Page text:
Exchange-traded funds have been growing in popularity with recent developments in
factor-tilted strategies. Some investors have observed that these portfolios derive most
of their outperformance from exposure to only two factors—value and small
size—and the portfolios outperform even if randomly put together or turned upside
down (monkey portfolios). The authors look at new developments with explicit factor tilts
and conclude that factor-tilted portfolios derive much of their value from specific
factors and perform differently from monkey portfolios.
Smart beta exchange-traded fund (ETF) strategies outperform traditional
capitalization-weighted ETF strategies because of factor exposures. Some argue that this
outperformance is simply the result of size and value exposure and that these strategies
would outperform their cap-weighted counterparts with any mix of stocks, even if they were
inverted. The authors call these portfolios “monkey portfolios” because their
performance is similar to randomly generated portfolios. They argue that smart beta
strategies that overweight particular factors, such as momentum, profitability, low
investment, low risk, and possibly others, add discernible value that provides
outperformance. They test this argument by building portfolios with factor exposures
compared with cap-weighted indexes and by inverting these strategies.
They conclude that smart beta strategies do add value by explicitly overweighting factors,
and when inverted, performance declines. The monkey portfolio proponents also claim that the
outperformance is attributable to rebalancing. The authors find that rebalancing is mostly
affected by when the rebalancing took place and that the outperformance could be simply the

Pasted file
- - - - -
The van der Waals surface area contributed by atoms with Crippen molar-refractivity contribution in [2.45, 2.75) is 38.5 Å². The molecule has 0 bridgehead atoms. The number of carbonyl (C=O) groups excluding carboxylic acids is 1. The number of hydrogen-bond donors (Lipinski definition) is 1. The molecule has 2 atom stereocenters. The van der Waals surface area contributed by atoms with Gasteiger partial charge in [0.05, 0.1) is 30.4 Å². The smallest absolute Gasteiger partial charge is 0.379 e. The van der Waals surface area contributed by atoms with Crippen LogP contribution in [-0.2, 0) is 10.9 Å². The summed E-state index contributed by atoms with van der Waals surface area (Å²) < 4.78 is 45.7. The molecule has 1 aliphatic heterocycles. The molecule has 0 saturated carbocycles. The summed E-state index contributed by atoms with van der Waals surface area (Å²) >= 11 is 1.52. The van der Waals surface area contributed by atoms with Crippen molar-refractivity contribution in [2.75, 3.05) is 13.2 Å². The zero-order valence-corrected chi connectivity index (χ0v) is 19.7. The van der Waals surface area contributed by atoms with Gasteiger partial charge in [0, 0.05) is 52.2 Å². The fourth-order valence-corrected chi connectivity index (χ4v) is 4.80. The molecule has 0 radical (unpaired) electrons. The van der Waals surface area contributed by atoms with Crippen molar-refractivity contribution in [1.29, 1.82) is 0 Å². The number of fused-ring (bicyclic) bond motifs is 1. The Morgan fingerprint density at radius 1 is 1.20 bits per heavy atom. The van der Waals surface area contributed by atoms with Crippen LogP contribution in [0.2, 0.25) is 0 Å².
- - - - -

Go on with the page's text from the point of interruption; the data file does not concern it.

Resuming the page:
result of luck. They examine an equal-weighted portfolio with a large weighting in
financials that was rebalanced during the financial crisis and performed very well when the
financial sector rebounded during the market recovery. They conduct a theoretical
rebalancing on this portfolio at different dates and find large differences in
How Is This Research Useful to Practitioners?
The authors examine a developing trend with smart beta strategies that are now offered by
most ETF providers and gaining in popularity. Smart beta is a term that can describe many
different strategies that are used to beat cap-weighted indexes. One of the earliest smart
beta strategies was to create an equal-weighted ETF, which outperformed because of an
inadvertent overweighting in value and size factors. Some investors assumed that all smart
beta strategies outperformed because of size and value exposures and that these strategies
would outperform equally as well if inverted.
It is true that an equal-weighted strategy would outperform if inverted, but the authors
reexamine the research by looking at the newer ETFs whose performance is derived from
specific exposure to such factors as momentum, profitability, low investment, and low risk.
Portfolios with specific factor tilts outperform the indexes and performance declines if the
tilts are lowered, as well as if the portfolios are inverted. This knowledge can help
practitioners build diversified portfolios using the various factor exposures. The research
is also useful for ETF providers.
How Did the Authors Conduct This Research?
The authors examine explicit factor-tilted smart beta strategies that have been developed
relatively recently. They build specific diversified portfolios that overweight securities
with high factor exposures to momentum, profitability, low investment, low risk, small cap,
and value. They compare the performance of these portfolios with the monkey portfolio
equivalents as well as with inverse strategies. They find that portfolios with explicit
factor tilts outperform the comparable benchmarks, but they do not sustain this performance
when constructed differently, especially with inverse strategies. They find that the monkey
portfolios and upside-down strategies have lower Sharpe ratios and lower information
ETFs are very popular vehicles that are used by a broad array of investors. ETF providers
have been creating newer investments that use relatively recent academic research that
highlights various factors that have proven to be the source of outperformance versus the
standard cap-weighted indexes. As the knowledge and acceptance of factor investing grows,
profitable opportunities will arise for ETF providers. The authors add an interesting
perspective on some of these newer ETF developments.